From their press release:
The latest architectural mapping technology will be used to tell a story of rebirth and hope, projected on the basilica’s richly ornamented Nativity façade.
Ode à la vie (Ode to Life) is a poetic vision of the creation of the universe, inspired by original colour sketches by Gaudi as well as the words of the architect, for whom colour was the essence of life. The result is a 15-minute tribute to one of the world’s most venerated churches. Moment Factory’s team has created a living fresco made of colour, light and sound. Among other things, spectators will see trompe-l’oeil effects, statues in metamorphosis, natural-texture effects on the stone, highlights on the stained-glass windows and lighting effects on the four spires of the Basilica. The soundtrack is by Anthony Rozankovic (acts 1 to 5) and Misteur Valaire (acts 6 and 7). Its style: classical, with electronic and modern touches.
A creative and technological challenge
Moment Factory’s previous work includes multimedia projects involving architectural projections on a variety of surfaces: the façade of the Parliament Buildings in Ottawa, ruins of early Montreal at Pointe-à-Callière and, more recently, the façade of Boardwalk Hall in Atlantic City. Of course, the Sagrada Familia’s Nativity façade is much more detailed and thus more complex to map. We had to be extremely precise in the mapping and find the right visual tricks to arrive at an impressive effect. We will use our X-Agora software platform to control the show’s sound, light and video elements.
Limelight is a collective that creates monumental projection works. They’ve been fortunate enough to be able to present their work all over the world, and this most recent work is a great example of their inspiration.
I posted about their work at the Sharjah Light festival earlier this year.
Well I finally had a chance to see Amon Tobin’s iconic ISAM 2.0 show in Chicago at the Congress Theatre last weekend. I had to restrain myself from just jumping in at FOH and bugging anybody about the setup, but there were two pairs of what looked like Barco FLM-HD20′s and Peter Sistrom’s control bridge. Behind all that was the excited crew from Leviathan. The visuals from V Squared Labs and Leviathan didn’t disappoint and the Congress’ killer Nexo line array thumped with authority. I wanted to hang around after the show to chat up the crew, but since I get to Chi-town once in a blue moon, I left to go hang with some close friends. Plus, Amon didn’t take the stage until fairly late- and I’m old. Kidding.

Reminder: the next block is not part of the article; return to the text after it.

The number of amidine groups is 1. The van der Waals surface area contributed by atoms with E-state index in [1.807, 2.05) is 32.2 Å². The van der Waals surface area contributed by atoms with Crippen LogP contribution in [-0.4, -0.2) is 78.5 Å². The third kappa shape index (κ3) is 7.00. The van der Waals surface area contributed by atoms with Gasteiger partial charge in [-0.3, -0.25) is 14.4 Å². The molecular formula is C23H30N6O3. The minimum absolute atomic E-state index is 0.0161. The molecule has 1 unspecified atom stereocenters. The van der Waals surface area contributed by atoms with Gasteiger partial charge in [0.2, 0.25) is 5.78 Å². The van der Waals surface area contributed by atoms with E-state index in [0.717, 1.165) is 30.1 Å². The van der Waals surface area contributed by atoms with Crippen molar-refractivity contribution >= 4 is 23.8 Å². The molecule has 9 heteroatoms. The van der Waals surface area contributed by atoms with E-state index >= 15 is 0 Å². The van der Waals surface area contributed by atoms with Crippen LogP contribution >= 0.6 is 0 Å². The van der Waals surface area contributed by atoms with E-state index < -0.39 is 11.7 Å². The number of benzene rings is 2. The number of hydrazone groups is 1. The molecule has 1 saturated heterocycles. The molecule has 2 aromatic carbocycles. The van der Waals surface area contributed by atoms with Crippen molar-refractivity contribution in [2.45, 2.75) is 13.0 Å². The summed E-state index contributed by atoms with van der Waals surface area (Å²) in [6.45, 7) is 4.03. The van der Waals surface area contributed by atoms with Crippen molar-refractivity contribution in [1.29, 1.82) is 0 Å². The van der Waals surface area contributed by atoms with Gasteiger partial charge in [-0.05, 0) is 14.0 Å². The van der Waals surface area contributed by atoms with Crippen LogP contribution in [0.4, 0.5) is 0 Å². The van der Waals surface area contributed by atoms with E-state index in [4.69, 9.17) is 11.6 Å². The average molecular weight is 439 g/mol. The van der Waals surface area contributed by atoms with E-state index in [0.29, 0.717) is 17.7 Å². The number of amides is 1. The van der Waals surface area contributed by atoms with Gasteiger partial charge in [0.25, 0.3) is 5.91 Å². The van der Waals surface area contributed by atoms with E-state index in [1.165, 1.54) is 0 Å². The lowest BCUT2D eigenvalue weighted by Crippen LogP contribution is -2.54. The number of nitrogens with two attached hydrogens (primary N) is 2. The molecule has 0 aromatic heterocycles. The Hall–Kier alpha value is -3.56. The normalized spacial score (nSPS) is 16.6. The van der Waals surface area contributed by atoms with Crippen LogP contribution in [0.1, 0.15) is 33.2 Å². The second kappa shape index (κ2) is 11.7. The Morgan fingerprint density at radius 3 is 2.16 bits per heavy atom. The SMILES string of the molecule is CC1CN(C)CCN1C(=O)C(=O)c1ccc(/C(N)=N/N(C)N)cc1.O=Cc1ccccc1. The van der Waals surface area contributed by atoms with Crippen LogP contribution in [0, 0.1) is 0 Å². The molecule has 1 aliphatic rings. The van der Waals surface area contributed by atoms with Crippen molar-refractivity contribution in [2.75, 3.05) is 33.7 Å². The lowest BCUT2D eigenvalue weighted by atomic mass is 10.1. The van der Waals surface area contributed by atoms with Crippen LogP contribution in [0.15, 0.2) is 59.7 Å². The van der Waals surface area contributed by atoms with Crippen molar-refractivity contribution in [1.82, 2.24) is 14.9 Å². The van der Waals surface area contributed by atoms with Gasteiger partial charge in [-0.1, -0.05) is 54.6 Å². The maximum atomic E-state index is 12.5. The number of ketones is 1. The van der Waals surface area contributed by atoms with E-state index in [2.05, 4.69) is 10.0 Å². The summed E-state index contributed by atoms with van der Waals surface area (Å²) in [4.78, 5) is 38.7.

It’s hard to explain what I saw exactly. There’s a lot going on and one only needs to see some footage to really understand….which, by the way, you can do here:
This is a behind-the-scenes look at the process behind creating the visual work for “Wooden Toy”. Check this great article over at Spinner.com, too.
All in all, it was a fun time. I rarely get to actually attend a concert unless I’m working it, so it was a treat to see. Hats off to the whole crew that put their efforts into this one-of-a-kind event.
I’ve been really looking into the whole cost/quality axiom that plagues projection and set design. I work at a theatre so I see this problem daily- it’s a business that is constantly running up against more for less. I just ran an article on Tom Beg, a graduate student who overcame this conundrum with a few good ideas and some relatively inexpensive gear. I also featured the Indianapolis Opera a while back using nothing but white canvas panels and readily available VJ/DJ software (Modul8, Madmapper, PF faves). With the following, it looks like Steven Hall and crew at the Northland Church have achieved a pretty decent end result with an eye towards cost as well.
Every year Northland church hosts the Battle of the Bands, and this year they wanted to step up the look of the stage by using projectionmapping. You’d think “pricey” right off the bat, but with a little elbow grease and some good ideas they pulled off a great looking stage.
For a BOB format, you need flexibility to keep things fresh. For projection they used two DL2′s FOH and utilized the on-board AXON media servers to fire content. These units, while not exceptionally bright, are readily available and relatively inexpensive to rent (and buy for that matter). The units were controlled from a lighting console via DMX, and they used the collage blend mode in a 2×1 to cover the stage. The screens are where the big creativity came in- using simple 2×4 construction covered in white muslin, they were able to suspend these from their upstage truss. Then, using simple masks (created in Paint.net) they were able to separate each shape onto a different layer, letting them create all kinds of looks. Check out his blog for some video and more pictures!
CYPRESS, Calif. – (July 19, 2012) – As the Platinum Sponsor of SIGGRAPH 2012, Christie, the first in the world to publically demonstrate 3D High Frame Rate (HFR) projection technology using a single projector, is proud to host the SIGGRAPH HFR Panel, “High Frame Rate Cinema, Impacts on Art and Technology,” to be held Wednesday, August, 8 at 10:45 a.m., at the Los Angeles Convention Center, Hall K. The panel will feature 10 cinema industry leaders, led by Gordon E. Sawyer Academy Award winner Douglas Trumbull and Dennis Muren, Senior Visual Effects Supervisor at Industrial Light & Magic. It will be moderated by Paul Salvini, chief technology officer (CTO) of Christie. SIGGRAPH 2012 will be staged August 5 – 9.